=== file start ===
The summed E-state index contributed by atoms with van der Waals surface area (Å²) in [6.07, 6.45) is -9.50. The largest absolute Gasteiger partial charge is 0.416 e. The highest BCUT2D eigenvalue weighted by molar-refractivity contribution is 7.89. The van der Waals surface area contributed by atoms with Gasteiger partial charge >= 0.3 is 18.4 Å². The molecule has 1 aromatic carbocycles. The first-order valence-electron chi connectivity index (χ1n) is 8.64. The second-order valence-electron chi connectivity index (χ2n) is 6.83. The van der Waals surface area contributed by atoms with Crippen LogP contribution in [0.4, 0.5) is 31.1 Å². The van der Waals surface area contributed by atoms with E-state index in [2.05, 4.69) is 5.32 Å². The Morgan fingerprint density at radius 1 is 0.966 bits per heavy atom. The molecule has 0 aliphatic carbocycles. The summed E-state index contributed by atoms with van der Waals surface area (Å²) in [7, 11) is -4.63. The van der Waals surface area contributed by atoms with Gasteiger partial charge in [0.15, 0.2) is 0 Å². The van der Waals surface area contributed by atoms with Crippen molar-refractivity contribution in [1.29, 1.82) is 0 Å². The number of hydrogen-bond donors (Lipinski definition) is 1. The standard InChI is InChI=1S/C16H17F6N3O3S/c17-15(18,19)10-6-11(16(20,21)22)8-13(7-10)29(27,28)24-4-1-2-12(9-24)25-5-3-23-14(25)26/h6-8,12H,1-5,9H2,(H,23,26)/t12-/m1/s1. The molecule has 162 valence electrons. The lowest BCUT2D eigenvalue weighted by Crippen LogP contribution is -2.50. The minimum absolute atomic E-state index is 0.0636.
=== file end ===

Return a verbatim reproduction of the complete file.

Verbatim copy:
The summed E-state index contributed by atoms with van der Waals surface area (Å²) in [6.07, 6.45) is -9.50. The largest absolute Gasteiger partial charge is 0.416 e. The highest BCUT2D eigenvalue weighted by molar-refractivity contribution is 7.89. The van der Waals surface area contributed by atoms with Gasteiger partial charge >= 0.3 is 18.4 Å². The molecule has 1 aromatic carbocycles. The first-order valence-electron chi connectivity index (χ1n) is 8.64. The second-order valence-electron chi connectivity index (χ2n) is 6.83. The van der Waals surface area contributed by atoms with Crippen LogP contribution in [0.4, 0.5) is 31.1 Å². The van der Waals surface area contributed by atoms with E-state index in [2.05, 4.69) is 5.32 Å². The Morgan fingerprint density at radius 1 is 0.966 bits per heavy atom. The molecule has 0 aliphatic carbocycles. The summed E-state index contributed by atoms with van der Waals surface area (Å²) in [7, 11) is -4.63. The van der Waals surface area contributed by atoms with Gasteiger partial charge in [0.15, 0.2) is 0 Å². The van der Waals surface area contributed by atoms with Crippen molar-refractivity contribution in [1.29, 1.82) is 0 Å². The number of hydrogen-bond donors (Lipinski definition) is 1. The standard InChI is InChI=1S/C16H17F6N3O3S/c17-15(18,19)10-6-11(16(20,21)22)8-13(7-10)29(27,28)24-4-1-2-12(9-24)25-5-3-23-14(25)26/h6-8,12H,1-5,9H2,(H,23,26)/t12-/m1/s1. The molecule has 162 valence electrons. The lowest BCUT2D eigenvalue weighted by Crippen LogP contribution is -2.50. The minimum absolute atomic E-state index is 0.0636.